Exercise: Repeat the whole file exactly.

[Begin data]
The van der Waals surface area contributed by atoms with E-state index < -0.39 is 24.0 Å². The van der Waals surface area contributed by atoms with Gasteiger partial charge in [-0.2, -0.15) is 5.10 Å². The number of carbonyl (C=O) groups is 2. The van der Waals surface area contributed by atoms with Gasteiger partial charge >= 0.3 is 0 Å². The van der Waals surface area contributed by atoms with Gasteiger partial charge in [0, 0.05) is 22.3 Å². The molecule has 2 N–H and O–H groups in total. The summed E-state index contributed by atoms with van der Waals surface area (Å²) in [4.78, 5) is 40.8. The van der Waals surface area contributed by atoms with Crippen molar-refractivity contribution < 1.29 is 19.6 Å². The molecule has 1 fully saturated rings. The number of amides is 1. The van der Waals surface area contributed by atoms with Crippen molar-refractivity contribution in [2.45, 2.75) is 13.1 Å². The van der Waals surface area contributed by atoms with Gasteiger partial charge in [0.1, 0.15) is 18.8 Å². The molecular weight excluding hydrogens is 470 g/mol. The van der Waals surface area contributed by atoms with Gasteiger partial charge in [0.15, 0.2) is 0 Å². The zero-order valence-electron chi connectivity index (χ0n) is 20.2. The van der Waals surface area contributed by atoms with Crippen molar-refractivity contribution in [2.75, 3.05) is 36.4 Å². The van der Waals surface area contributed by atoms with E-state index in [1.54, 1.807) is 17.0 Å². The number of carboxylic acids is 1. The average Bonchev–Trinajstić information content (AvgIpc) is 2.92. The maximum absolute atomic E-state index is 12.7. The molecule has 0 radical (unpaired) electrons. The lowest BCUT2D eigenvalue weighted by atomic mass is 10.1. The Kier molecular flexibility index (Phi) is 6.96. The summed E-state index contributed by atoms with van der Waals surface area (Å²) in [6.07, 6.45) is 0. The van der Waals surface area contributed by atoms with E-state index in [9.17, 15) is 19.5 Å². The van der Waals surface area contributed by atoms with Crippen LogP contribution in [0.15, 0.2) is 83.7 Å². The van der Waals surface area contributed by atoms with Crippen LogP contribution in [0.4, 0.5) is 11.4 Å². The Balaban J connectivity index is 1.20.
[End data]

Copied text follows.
The van der Waals surface area contributed by atoms with E-state index < -0.39 is 24.0 Å². The van der Waals surface area contributed by atoms with Gasteiger partial charge in [-0.2, -0.15) is 5.10 Å². The number of carbonyl (C=O) groups is 2. The van der Waals surface area contributed by atoms with Gasteiger partial charge >= 0.3 is 0 Å². The van der Waals surface area contributed by atoms with Gasteiger partial charge in [0, 0.05) is 22.3 Å². The molecule has 2 N–H and O–H groups in total. The summed E-state index contributed by atoms with van der Waals surface area (Å²) in [4.78, 5) is 40.8. The van der Waals surface area contributed by atoms with Crippen molar-refractivity contribution < 1.29 is 19.6 Å². The molecule has 1 fully saturated rings. The number of amides is 1. The van der Waals surface area contributed by atoms with Crippen molar-refractivity contribution in [2.45, 2.75) is 13.1 Å². The van der Waals surface area contributed by atoms with Gasteiger partial charge in [0.1, 0.15) is 18.8 Å². The molecular weight excluding hydrogens is 470 g/mol. The van der Waals surface area contributed by atoms with Gasteiger partial charge in [0.15, 0.2) is 0 Å². The zero-order valence-electron chi connectivity index (χ0n) is 20.2. The van der Waals surface area contributed by atoms with Crippen molar-refractivity contribution in [2.75, 3.05) is 36.4 Å². The van der Waals surface area contributed by atoms with E-state index in [1.54, 1.807) is 17.0 Å². The number of carboxylic acids is 1. The average Bonchev–Trinajstić information content (AvgIpc) is 2.92. The maximum absolute atomic E-state index is 12.7. The molecule has 0 radical (unpaired) electrons. The lowest BCUT2D eigenvalue weighted by atomic mass is 10.1. The Kier molecular flexibility index (Phi) is 6.96. The summed E-state index contributed by atoms with van der Waals surface area (Å²) in [6.07, 6.45) is 0. The van der Waals surface area contributed by atoms with E-state index in [9.17, 15) is 19.5 Å². The van der Waals surface area contributed by atoms with Crippen LogP contribution in [0.15, 0.2) is 83.7 Å². The van der Waals surface area contributed by atoms with Crippen LogP contribution in [0.4, 0.5) is 11.4 Å². The Balaban J connectivity index is 1.20.